…I will be out of Hong Kong for the next couple of weeks, for a long overdue Hemlock family reunion.
No such fun for Hong Kong children. The SCMP reports that primary and secondary school students will be expected to learn 62 questions and answers about NatSec and Chinese history over the summer vacation…
“The questions are quite difficult and it is impossible for kids in the lower grades to understand, let alone answer them,” Yaumati Catholic Primary School (Hoi Wang Road) Principal Polly Chan Shuk-yee said.
…One question asks students to name the Chinese leader who said during a meeting with a United States congressional delegation in 1978 that “China could not bear the imperative to not use force to solve the Taiwan problem, otherwise it would practically cut off a method to resolve the Taiwan problem, including a peaceful resolution”.
…Another question asks students to identify the duties of the Hong Kong government’s Committee for Safeguarding National Security, with more than one correct answer from a choice of four.
Other questions are about the contents of a mainland policy paper on resolving housing difficulties faced by poor urban families in 2007, the dates of Unesco World Heritage site listings of various attractions in mainland China and Macau, and matching political quotes with speakers.
Did police have legal grounds to detain people in Causeway Bay on June 4?
Even if a police officer had good reason to believe there was a good chance of a breach of the peace occurring, it would not be “legitimate policing” for officers to require a person to submit to a spell of detention at a police station as an alternative to being arrested for the anticipated breach of the peace, according to Dykes.
“That is policing by coercion because the price paid for not being arrested is submission to a few hours of involuntary detention,” the senior counsel said.
Also from HKFP, the curious multiple inspections of a small yellow business in Sai Kung, and the interception of a car with the ‘wrong’ numbers on the (regular, not personalized) plate.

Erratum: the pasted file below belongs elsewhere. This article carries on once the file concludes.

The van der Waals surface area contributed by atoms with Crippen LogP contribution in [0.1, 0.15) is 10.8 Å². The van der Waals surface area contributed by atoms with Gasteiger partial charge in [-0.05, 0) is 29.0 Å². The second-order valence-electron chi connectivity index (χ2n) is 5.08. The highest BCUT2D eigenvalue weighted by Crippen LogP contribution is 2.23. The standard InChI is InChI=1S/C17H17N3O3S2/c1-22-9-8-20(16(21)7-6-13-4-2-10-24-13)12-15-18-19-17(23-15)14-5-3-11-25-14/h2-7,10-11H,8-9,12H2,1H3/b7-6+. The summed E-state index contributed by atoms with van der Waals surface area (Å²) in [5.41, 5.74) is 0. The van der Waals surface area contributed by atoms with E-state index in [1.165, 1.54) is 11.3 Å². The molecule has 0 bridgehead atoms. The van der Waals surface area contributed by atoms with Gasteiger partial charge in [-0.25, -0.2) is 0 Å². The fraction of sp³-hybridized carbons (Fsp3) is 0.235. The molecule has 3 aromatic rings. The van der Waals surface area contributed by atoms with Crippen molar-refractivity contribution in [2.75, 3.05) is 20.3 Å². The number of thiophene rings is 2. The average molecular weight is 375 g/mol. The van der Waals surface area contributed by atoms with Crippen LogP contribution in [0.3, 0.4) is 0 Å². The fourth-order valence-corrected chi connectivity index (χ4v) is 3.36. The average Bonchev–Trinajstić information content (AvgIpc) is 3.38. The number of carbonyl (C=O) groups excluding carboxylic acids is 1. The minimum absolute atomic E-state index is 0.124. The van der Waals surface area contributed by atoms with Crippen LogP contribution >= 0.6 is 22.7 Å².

Al Jazeera looks at the government’s inability/refusal to say what is or isn’t lawful…
The Hong Kong government’s caginess about the legal status of the June 4 commemorations reflects an overall atmosphere of legal uncertainty that has descended on the territory under the NSL, which established the vaguely-defined offences of secession, subversion, terrorism and collusion with foreign forces.
Eric Lai, a non-resident fellow at Georgetown Center for Asian Law, said Hong Kong officials’ refusal to provide clarity about the law was by design.
Asia Nikkei on the broader repercussions of legal vagueness…
A lawyer working with Japanese manufacturing companies establishing joint ventures in China said his clients have started to exclude Hong Kong as a seat of arbitration in contract negotiations, citing possible bias.
“After 2020, when the national security law was enacted, many Japanese companies think that Hong Kong may not be a neutral place to arbitrate, so they go to Singapore,” he said.
Another lawyer with clients in the financial services industry said he has seen Western companies dismiss the Chinese city as an option in negotiations.
“The perception is that Hong Kong’s judiciary is now part of China, so Hong Kong is often rejected by foreign companies when writing up arbitration contracts,” the lawyer said.
Back at HKFP – how the HK government has shifted its narrative on the 2019 protests, from this…
June 16, 2019: Hundreds of thousands of people – organisers estimated a turnout of almost two million – staged another protest. Lam in an evening statement apologised to Hongkongers. “The Chief Executive admitted that the deficiencies in the government’s work had led to substantial controversies and disputes in society, causing disappointment and grief among the people.”
May 2, 2023: Chief Executive John Lee told a reporter that the pro-democracy demonstrations and unrest of 2019 should be referred to as the “black violence,” not “protests.” He was responding to a question about how post-protest Hong Kong is set to see local elections with a proportion of democratically-elected seats lower than in colonial times.
“First of all, it is not the 2019 protests. It is the black violence. It is the attempt to make Hong Kong independent and [an] attempt to cause disaster to Hong Kong society as a whole that we need to prevent,” Lee said. “I think that has been made very clear. We lived through that, and don’t forget it. We have to bear that in mind so as to ensure that in the long run, the system will protect us from all this chaotic and harmful situation to arise again,” he said.
Western tech companies are cutting Hong Kong off from apps and content to avoid possible legal problems…
Alphabet -owned Google, San Francisco-based OpenAI and Microsoft have limited access to their artificial-intelligence chatbots in recent months in the global finance and business hub. In OpenAI’s case, the restriction puts Hong Kong and mainland China alongside North Korea, Syria and Iran.
While none of the companies have given reasons, observers say they could be exposed to risk if the chatbots spew out content that violates a national-security law imposed by China nearly three years ago. The law criminalizes many types of criticism of the government and Beijing.
Meanwhile in the Mainland…
The new Cultural Management Law Enforcement Force is responsible for cracking down on violations or frowned-upon, “uncivilized” behavior in the areas of culture, tourism, publishing, broadcasting, television and film.
A Chinese academic notes a decline in the number of overseas citizens from developed countries in China, and sort-of calls for less stress on NatSec.